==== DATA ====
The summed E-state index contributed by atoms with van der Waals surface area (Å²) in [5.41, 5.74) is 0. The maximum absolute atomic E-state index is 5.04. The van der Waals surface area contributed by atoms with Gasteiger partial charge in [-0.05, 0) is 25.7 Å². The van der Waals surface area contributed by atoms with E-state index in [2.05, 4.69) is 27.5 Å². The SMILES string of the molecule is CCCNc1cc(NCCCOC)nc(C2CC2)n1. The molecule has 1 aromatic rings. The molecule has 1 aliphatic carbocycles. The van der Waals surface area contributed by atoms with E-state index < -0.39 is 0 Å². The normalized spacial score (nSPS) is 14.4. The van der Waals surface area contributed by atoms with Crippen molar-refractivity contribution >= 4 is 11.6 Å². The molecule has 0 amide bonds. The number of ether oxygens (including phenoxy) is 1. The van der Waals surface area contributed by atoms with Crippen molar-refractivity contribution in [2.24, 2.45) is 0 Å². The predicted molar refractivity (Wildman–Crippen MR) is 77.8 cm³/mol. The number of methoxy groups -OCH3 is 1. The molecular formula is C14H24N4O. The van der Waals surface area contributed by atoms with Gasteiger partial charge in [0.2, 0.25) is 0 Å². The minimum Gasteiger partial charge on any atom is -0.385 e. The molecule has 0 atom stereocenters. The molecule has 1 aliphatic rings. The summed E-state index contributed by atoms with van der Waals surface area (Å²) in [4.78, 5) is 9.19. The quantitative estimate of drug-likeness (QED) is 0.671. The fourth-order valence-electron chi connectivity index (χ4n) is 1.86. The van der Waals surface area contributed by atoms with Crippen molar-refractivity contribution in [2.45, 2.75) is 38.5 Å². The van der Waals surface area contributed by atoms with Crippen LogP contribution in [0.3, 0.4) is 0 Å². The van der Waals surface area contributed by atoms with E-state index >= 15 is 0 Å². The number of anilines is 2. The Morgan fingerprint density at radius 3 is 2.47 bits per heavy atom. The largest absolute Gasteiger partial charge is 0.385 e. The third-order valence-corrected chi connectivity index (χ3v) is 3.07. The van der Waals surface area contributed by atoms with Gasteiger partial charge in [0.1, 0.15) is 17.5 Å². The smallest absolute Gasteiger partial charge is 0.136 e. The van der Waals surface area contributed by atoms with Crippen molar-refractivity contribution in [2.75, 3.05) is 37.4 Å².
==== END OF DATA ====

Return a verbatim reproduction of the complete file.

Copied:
The summed E-state index contributed by atoms with van der Waals surface area (Å²) in [5.41, 5.74) is 0. The maximum absolute atomic E-state index is 5.04. The van der Waals surface area contributed by atoms with Gasteiger partial charge in [-0.05, 0) is 25.7 Å². The van der Waals surface area contributed by atoms with E-state index in [2.05, 4.69) is 27.5 Å². The SMILES string of the molecule is CCCNc1cc(NCCCOC)nc(C2CC2)n1. The molecule has 1 aromatic rings. The molecule has 1 aliphatic carbocycles. The van der Waals surface area contributed by atoms with E-state index < -0.39 is 0 Å². The normalized spacial score (nSPS) is 14.4. The van der Waals surface area contributed by atoms with Crippen molar-refractivity contribution >= 4 is 11.6 Å². The molecule has 0 amide bonds. The number of ether oxygens (including phenoxy) is 1. The van der Waals surface area contributed by atoms with Crippen molar-refractivity contribution in [2.24, 2.45) is 0 Å². The predicted molar refractivity (Wildman–Crippen MR) is 77.8 cm³/mol. The number of methoxy groups -OCH3 is 1. The molecular formula is C14H24N4O. The van der Waals surface area contributed by atoms with Gasteiger partial charge in [0.2, 0.25) is 0 Å². The minimum Gasteiger partial charge on any atom is -0.385 e. The molecule has 0 atom stereocenters. The molecule has 1 aliphatic rings. The summed E-state index contributed by atoms with van der Waals surface area (Å²) in [4.78, 5) is 9.19. The quantitative estimate of drug-likeness (QED) is 0.671. The fourth-order valence-electron chi connectivity index (χ4n) is 1.86. The van der Waals surface area contributed by atoms with Crippen molar-refractivity contribution in [2.45, 2.75) is 38.5 Å². The van der Waals surface area contributed by atoms with Crippen LogP contribution in [0.3, 0.4) is 0 Å². The van der Waals surface area contributed by atoms with E-state index >= 15 is 0 Å². The number of anilines is 2. The Morgan fingerprint density at radius 3 is 2.47 bits per heavy atom. The largest absolute Gasteiger partial charge is 0.385 e. The third-order valence-corrected chi connectivity index (χ3v) is 3.07. The van der Waals surface area contributed by atoms with Gasteiger partial charge in [0.1, 0.15) is 17.5 Å². The smallest absolute Gasteiger partial charge is 0.136 e. The van der Waals surface area contributed by atoms with Crippen molar-refractivity contribution in [2.75, 3.05) is 37.4 Å².